Blane Chocklett is known as one of the most creative and skilled fly tyers today. With many patterns to his credit, his Game Changer fly has caused quite a ruckus within the fly fishing world in recent years. Not only is it big, bold, and supposedly swims with an impressive action, but it also catches a huge variety of species. As an enthusiast of conventional swimbaits both hard and soft, I look at this fly as the flyrodder's equivalent—and that's pretty intriguing. With this in mind, I thought it'd be equally intriguing to thoroughly fish and test this fly to see what all the hype is about.
Length: Approx 4.5 inches
Dry Weight: Approx 3 grams
Wet Weight: Approx 11.9 grams (after being soaked then lightly shook out)
Hook: Size 2/0
Colors: White or Rainbow Trout
Price: $12.95 each
The Game Changer is an articulated fly meaning that its built using various independent wire segments (typically four) that all link together and attach to the hook. The wire segments are different lengths (the tail portion has the shortest segment) and the fly's materials are tied onto each segment individually in addition to the main hook. When the chain-like segments are attached to the hook and the fly is complete, you end up with a long, jointed fly sporting a large body portion that can move more freely in the water.
My flies were tied on 2/0 hooks which appears to be the only size currently offered by Umpqua. Available in two colors, I chose a couple of the all-white versions so I could custom-color them myself using a few permanent markers.
While it's hard to say what all of the exact materials are used in Umpqua's Game Changers, these flies are commonly tied on Fish Skull Articulated Fish Spines connected to the main hook via Senyo's Intruder Wire, with the body typically built-up with something like Chocklett's Body Wrap along with a couple of large stick-on eyes. The two flies I purchased were tied very well and the eyes were sturdily set in place.
I flung the Game Changer at some local private waters targeting largemouth bass. Not surprisingly, casting this fly is not exactly what I'd call easy. It's large and bulky as is when dry, but when wet it holds a lot of water (see specs above) and becomes quite a handful. I used a Douglas SKY 9-weight along with a WF9F Coldwater RIO General Purpose Saltwater line when testing the fly.
After getting the fly wet, it was a bit too much for me or my combo to handle, so an ugly lob-style cast was about all I could do with it. Keep in mind I was shore fishing from a high bank with a lot of brush/trees in the way behind me, so that really hampered my ability to use optimal technique to toss this thing. I'm sure that when fishing from a boat, a Belgian Cast would make things WAY easier. Although the articulated body can curl around into a U-shape, I didn't experience any fouling issues with the fly.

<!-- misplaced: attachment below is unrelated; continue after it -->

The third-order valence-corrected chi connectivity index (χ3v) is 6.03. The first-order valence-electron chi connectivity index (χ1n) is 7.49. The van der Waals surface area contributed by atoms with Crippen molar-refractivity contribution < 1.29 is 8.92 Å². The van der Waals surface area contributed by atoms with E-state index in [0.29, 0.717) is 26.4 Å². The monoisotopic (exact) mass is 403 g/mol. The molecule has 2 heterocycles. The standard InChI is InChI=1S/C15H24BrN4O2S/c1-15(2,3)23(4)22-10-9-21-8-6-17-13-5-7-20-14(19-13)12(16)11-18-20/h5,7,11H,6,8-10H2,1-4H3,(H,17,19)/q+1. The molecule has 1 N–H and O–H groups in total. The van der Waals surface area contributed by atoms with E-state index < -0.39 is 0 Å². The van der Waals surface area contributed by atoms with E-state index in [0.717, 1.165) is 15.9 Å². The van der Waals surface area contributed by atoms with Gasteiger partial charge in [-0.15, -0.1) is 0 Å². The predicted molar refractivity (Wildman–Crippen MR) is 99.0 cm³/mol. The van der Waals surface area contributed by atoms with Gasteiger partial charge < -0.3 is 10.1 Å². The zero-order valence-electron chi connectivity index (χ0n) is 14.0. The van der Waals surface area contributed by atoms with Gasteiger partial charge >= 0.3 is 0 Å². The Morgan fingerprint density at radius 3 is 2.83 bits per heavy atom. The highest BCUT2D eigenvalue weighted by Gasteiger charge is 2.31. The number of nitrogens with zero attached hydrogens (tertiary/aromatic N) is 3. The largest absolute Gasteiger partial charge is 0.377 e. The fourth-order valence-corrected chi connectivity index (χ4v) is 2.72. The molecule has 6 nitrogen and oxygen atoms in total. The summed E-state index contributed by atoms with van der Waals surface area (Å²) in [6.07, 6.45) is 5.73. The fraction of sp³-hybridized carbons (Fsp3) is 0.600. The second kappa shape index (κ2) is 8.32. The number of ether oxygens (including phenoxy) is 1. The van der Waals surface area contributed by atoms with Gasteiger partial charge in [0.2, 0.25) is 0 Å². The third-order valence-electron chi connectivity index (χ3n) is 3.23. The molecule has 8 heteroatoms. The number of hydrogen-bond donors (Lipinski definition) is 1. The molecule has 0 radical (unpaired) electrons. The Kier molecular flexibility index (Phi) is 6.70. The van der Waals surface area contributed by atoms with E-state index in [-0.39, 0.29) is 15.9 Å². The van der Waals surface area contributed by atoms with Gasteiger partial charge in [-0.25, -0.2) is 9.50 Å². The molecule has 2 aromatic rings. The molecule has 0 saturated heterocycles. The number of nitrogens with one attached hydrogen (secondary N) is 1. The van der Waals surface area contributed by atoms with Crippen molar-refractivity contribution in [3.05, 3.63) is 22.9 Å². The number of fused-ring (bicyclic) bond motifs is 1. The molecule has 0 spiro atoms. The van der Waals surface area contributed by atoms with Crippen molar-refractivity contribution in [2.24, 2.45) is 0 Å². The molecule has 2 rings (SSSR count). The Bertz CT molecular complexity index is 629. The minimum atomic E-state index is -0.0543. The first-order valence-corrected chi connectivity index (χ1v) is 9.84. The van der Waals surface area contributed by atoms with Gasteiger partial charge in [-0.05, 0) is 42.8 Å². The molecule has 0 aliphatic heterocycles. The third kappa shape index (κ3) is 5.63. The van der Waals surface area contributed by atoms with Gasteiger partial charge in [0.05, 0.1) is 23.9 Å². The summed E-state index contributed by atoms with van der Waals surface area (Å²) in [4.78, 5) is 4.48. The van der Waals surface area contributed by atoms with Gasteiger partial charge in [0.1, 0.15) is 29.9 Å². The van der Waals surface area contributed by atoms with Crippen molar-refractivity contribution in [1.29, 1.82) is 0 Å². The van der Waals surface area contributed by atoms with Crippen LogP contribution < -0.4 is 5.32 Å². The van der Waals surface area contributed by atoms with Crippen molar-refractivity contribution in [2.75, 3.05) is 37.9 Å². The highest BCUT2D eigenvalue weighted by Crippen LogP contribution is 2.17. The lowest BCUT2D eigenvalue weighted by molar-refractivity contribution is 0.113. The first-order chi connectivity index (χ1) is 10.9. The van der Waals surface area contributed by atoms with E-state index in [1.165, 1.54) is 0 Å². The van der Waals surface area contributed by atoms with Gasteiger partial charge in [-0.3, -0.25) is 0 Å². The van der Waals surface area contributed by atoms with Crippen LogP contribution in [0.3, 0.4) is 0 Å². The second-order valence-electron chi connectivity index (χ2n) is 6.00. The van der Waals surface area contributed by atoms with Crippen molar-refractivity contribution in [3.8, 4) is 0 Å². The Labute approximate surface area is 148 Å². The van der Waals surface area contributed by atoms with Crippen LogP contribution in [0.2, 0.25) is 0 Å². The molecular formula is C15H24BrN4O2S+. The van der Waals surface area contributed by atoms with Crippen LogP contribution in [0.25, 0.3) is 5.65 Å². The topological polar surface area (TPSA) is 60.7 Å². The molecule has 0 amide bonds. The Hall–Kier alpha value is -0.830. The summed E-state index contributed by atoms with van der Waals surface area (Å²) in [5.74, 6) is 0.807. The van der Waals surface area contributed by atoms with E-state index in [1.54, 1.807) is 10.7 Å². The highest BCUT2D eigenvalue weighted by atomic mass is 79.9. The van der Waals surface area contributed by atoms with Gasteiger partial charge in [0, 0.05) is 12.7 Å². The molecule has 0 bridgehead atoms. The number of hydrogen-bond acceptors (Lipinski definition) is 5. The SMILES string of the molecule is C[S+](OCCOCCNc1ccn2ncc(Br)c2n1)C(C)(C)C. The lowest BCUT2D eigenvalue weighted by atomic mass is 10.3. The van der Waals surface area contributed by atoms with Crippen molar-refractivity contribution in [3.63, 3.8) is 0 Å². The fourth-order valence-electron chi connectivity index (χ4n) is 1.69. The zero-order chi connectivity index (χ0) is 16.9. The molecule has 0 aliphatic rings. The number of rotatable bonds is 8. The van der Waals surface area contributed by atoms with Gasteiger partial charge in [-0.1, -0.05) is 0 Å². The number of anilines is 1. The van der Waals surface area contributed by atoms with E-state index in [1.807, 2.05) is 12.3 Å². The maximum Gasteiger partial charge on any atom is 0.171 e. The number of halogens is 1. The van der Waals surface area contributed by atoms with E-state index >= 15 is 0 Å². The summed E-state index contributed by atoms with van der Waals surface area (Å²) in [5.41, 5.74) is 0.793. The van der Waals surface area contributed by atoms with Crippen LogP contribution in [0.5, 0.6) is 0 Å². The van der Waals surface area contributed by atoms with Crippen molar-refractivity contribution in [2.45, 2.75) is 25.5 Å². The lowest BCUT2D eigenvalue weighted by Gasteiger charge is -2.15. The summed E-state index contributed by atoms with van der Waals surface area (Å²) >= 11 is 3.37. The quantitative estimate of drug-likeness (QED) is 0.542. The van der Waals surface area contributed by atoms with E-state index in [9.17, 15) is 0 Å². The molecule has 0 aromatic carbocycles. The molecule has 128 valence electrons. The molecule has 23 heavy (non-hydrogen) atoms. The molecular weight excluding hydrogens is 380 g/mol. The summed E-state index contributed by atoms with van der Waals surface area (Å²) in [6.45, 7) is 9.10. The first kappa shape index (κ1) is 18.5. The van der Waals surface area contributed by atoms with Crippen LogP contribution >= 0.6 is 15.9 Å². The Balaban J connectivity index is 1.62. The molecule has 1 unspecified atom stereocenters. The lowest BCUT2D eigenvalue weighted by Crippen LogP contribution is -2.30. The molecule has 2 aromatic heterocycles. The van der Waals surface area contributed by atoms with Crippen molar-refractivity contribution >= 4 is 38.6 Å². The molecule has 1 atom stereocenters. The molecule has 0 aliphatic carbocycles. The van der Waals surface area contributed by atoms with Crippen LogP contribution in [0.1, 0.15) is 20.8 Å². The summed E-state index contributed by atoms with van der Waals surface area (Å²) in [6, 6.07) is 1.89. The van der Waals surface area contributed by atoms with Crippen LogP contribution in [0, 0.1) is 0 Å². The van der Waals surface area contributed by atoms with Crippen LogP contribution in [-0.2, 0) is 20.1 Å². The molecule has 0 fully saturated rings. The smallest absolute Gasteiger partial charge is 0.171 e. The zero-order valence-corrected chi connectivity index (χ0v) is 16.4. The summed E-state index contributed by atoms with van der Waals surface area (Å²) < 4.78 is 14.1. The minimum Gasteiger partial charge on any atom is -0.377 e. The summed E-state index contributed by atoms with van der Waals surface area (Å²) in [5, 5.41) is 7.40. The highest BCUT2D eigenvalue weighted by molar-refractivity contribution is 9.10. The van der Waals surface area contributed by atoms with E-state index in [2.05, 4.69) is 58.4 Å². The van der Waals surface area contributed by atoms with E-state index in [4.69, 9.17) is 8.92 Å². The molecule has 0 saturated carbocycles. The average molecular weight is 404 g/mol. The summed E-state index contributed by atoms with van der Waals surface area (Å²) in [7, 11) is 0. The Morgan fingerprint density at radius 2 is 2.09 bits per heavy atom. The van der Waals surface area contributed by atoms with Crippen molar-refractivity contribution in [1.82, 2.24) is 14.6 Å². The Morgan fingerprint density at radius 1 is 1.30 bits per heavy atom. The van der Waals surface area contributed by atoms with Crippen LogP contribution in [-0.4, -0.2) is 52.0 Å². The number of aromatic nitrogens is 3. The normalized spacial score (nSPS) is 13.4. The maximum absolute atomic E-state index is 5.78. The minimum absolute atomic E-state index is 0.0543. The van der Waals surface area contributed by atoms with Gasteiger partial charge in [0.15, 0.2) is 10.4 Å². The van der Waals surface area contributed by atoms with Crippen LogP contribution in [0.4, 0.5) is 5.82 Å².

In the last paragraph I mentioned how the fly will retain a lot of water. Before casting for the first time, I like to pre-soak my fly to help it sink without delay. When dry, it has a tendency to float, so a quick dunking beforehand helps. Speaking of sink rate, once wet it will sink at a relatively moderate pace and with a nice flat attitude.
There's no doubt the action of the Game Changer is pretty cool and varied. On slow, long, steady pulls it slips along with a mild swimming action. Speaking of which, a two-handed retrieve (with the rod tucked under the arm) works well here, too. Quicker and more abrupt strips and pauses will get the fly to also dart and shoot around erratically. The fly does have a tendency to rise up a bit during the retrieve which makes it easy to get the fly to wake or "bulge" just under the water's surface, but to help keep it down I like using a sink tip line and short leader. Additionally, just deadsticking the bait and letting it sink for a few seconds gets bit too. This fly is very much like a hybrid jerkbait/glidebait/wakebait/swimbait for the fly angler. I don't enjoy casting it, but the actual fishing part is pretty entertaining!
Durability of my test flies seemed excellent thus far. After knocking them against concrete walls and getting chomped on by some 2–4 pound largemouth bass, so far there's no body damage or destruction to speak of.
I can see why these flies have made such a huge splash in the fly fishing world the last several years—to say the least, they're pretty dang cool. While the Game Changer can be used for many species both fresh and salt, as a self-proclaimed "bass geek" I really like their conventional bait qualities and just the pure fun factor of fishing these things. I'm still not quite ready for the commitment of tying them myself, but the fact that Umpqua's versions are both productive and durable makes the cost much easier to digest. If you want to change up your fly fishing game, I urge you to give one a try.
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